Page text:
Sometimes, all an athlete needs is the right coach. Evan Gerish offers just the right guidance for any young trackster looking to get into hurdling.
When Gerish first moved to Colorado from Michigan, he noticed a vacuum of hurdling coaching. He began experimenting with individualized coaching but found it too time-consuming. Thus Hurdle Tech was born.
Every Sunday, Gerish hosts a group of as many as 25 kids at Peak to Peak Charter School that hail from all around the Denver metro, Colorado Springs and Fort Collins areas to teach them the right techniques to shave down their times. Some come to him as true novices, while others have just come back from attending the state track and field meet.
Together, they take a full-team approach in helping their peers grow in the sport.
“They study each other as they go down and we have a total open door, making fun of everybody concept,” Gerish said. “’Look at her as she goes down. See how her elbows are wide and she’s not doing this? Remember? We need to be doing this.’ … But it’s all in good, positive peer coaching. They all get better because of it.”
From the local scene, Gerish currently works with kids from Peak to Peak, Holy Family, Broomfield, Legacy and Erie. Peak to Peak’s Kourtney Rathke began working with Hurdle Tech last year and won the silver in the 100-meter competition at the Class 3A state meet in May.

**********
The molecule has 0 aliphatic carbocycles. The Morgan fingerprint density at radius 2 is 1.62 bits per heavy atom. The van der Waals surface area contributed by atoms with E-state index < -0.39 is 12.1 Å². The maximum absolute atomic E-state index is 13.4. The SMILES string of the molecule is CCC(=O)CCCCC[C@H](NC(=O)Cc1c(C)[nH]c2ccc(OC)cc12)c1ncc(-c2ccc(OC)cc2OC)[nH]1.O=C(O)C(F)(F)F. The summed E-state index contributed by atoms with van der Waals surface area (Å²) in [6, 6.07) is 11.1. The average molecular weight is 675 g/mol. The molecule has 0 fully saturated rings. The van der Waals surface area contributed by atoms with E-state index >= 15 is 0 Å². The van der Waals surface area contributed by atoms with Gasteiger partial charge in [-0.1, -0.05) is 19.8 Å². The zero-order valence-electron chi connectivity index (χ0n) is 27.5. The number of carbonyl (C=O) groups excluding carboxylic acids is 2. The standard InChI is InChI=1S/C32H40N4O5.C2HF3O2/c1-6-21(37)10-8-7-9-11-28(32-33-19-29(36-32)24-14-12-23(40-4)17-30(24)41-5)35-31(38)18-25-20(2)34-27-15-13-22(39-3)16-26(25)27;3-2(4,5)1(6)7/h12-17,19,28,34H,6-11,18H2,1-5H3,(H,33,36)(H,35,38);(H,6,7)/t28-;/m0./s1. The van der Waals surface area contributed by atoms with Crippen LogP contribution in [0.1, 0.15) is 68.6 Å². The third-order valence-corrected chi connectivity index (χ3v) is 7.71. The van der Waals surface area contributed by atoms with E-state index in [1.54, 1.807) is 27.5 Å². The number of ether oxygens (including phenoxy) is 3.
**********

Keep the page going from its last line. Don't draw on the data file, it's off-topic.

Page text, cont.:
One of his athletes, Peak to Peak’s Aidan Graziano, even won a state title in 2021.
Standley Lake’s Ian McCurdy first began working out with Hurdle Tech as a junior, when a ref suggested the program to the young athlete after recognizing his potential. With Gerish’s guidance, he was able to shave three seconds off his 110-meter time and five seconds off of his 300.
McCurdy, fresh off of an appearance at the state meet, looks forward to an even better senior season.
“It was a lot of technical work, but we only train every Sunday, so I had to talk to him and figure out workouts to do over the weekdays because (growth) doesn’t just come from every Sunday,” he said. “I trained probably five days a week on top of that. I think he has changed hurdling totally for me. I don’t think I’d be where I am without him.”
Throughout the past few years, Gerish has taken pride in the difference he’s been able to make on young, budding track talent in the area. Nothing has compared to the looks on the athletes’ faces when they make a breakthrough or reach a time that was once thought unfathomable.
He’s been able to change the hurdling landscape in Colorado, and not just behind the scenes.
“(The athletes) didn’t know each other getting here,” Gerish said. “A couple of them go to the same school, but it’s really cool to see them interact with each other at meets, because they all come here and they know each other. They’re friends at this practice and then they go to different schools and sometimes, they warm up together but they’re for sure cheering each other on and bringing that positive hurdle community to the game.”